AGMs treated this way will recover less and less of their performance on each charge cycle. It starts slowly, but within a season or two, a 600amp hour bank can be delivering less than 100 amp hours before reaching a discharged voltage state.
For this reason if the engine hasn't brought the batts back for us when we shut down, the generator is fired up until all the amphours are returned (Via Xantrex).
I recommend Steve D'Antonio's AGM article published in Ocean Navigator for a fuller description.
Amen to Dynameme's post...but the problem remainns...what to do about AGM's that have not been holdinng a charge if you don't have a fancy system that has the built in circuitry to do it. I recently read of a "pulse" conditioner that "vibrates" the scale off the battery plates so you don't have to put in an equalizing charge. Any one know about this or have in use experience with one?
Excellent post and the advice goes for any battery system you install, wet cells as well as AGM or gel-cells.
Most of the pulse chargers will work for a short time, but they may not address the real problem of VRLA (AGM and gel-cell) batteries. These batteries will tend to dry out when they are cycled too deeply, charged with too high of voltage, kept at a high temperature and charged, i.e. everyday life on a boat. And since they are sealed there is no way to add the water back. As pressure increases within the battery with excessive charging and/or high temperature, the valve (Valve Regulated Lead Acid) will vent the pressure, i.e. hydrogen, to prevent damage (this is the way it’s suppose to work). With the hydrogen vented it’s eliminated from the battery environment and so cannot combine with the oxygen (via a catalyst) within the battery to maintain the water level. Hence, dry batteries, dead batteries.
None of my customers (telecom companies) use a pulse charger. They have tried them and concluded they don’t work. They just replace the batteries after fiver to ten years (and that is on 20 year batteries), more often if they are in harsh environments.
A dead AGM battery is a dead battery and should be replaced.
Thanks Dave...guess I'll just have to take care of my AGM's so I don't have these problems...so far so good after a year...Time will tell.
"15.5V for 3 hours is an AGM's equalization parameter. " I don't know what LifeLine quotes but the AGMs I have from other makers will start to cook and boil off electrolyte WAY BEFORE 15.5V. If you can get them up that high, you will definitely harm them by boiling off electrolyte, even if you don't melt anything internal.
Since there are several different technologies and chemistries being used, and an AGM maker can set the blow-off valve to different pressures, I'd second the recommendation to never exceed the manufacturer's ratings.
Equalizing with Link 2000
This may be an old topic, but I thought I'd share my equalizing attempts with the Link 2000(R). This is specifically in regards to Lifeline AGMs--which Lifeline says should be equalized at 15.5v x 8 hours as follows:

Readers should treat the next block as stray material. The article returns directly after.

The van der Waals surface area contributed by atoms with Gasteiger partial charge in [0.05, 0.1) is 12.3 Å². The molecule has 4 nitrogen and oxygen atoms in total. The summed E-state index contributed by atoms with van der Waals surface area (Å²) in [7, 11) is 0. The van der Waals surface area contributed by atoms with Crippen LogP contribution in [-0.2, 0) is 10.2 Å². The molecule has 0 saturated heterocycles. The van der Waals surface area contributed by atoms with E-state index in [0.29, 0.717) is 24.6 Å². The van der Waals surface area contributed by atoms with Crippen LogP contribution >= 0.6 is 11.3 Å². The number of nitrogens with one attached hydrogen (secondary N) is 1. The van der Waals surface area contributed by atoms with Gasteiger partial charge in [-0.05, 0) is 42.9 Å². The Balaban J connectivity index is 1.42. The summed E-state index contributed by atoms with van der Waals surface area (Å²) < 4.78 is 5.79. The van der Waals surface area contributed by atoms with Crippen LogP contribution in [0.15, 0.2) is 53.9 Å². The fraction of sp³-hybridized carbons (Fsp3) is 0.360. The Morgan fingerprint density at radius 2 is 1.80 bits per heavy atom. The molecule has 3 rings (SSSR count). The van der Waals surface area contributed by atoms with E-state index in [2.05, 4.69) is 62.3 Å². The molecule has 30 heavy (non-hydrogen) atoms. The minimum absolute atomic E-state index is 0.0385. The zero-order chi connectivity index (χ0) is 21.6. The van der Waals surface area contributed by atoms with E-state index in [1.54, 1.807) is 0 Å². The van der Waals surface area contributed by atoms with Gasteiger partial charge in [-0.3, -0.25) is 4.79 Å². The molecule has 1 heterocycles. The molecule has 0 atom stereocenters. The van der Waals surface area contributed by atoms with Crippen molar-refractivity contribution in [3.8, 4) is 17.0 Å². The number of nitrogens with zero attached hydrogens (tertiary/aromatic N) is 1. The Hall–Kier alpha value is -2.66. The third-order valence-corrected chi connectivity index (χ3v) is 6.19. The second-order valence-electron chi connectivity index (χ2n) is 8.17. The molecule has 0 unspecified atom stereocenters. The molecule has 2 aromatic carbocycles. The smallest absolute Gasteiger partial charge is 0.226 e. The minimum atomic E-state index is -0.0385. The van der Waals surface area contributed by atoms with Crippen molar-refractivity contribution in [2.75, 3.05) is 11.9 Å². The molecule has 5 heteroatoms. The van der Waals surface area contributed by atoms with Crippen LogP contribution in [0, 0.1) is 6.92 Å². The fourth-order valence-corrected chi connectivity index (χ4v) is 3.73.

Charge with voltage-regulated (Constant voltage) charger.
Charge1 @ 15.5 volts for 8 hours.
¹ Avoid overcharging. All batteries must be adequately vented during charging to avoid accumulations of explosive hydrogen gases. Never install or charge in a sealed container or sealed room.
Equalizing should only be done when the battery is showing symptoms of capacity loss or from inadvertent deep discharges. In the event equalization is necessary, make sure to go through the normal charge cycle. Once the battery is fully charged, begin equalizing.
The above is from Lifeline's website. So, I tried to equalize following the Link 2000 instructions. The Link 2000 will keep the voltage at the battery's acceptance level according to the manual. With battery type selected as type 3 (AGM) and normal tempurature setup (80), when in equalization mode the voltage only goes to 14.3 @ 2-4amps (batteries fully charged before trying equalization). This is obviously not a true equalization voltage, so I decided to override the battery setting to Type 0. Now, equalizing sends the voltage to 15.8v at 60amps. Needless to say, I chickened out and immediately shut off the charger.
So, the alternative is "equalizing" in AGM-mode which basically keeps the voltage in acceptance mode (14.3) rather than dropping down to float (13.3) for 8 hours. Will this help a sulfated AGM battery just to keep the voltage at 14.2-14.4? Probably not but if anyone else has done this let me know.
You know, I don't think you have to equalize fuel cells :D .
|All times are GMT -4. The time now is 08:30 AM.|
Powered by vBulletin® Version 3.8.7
Copyright ©2000 - 2014, vBulletin Solutions, Inc.
SEO by vBSEO 3.6.1
(c) Marine.com LLC 2000-2012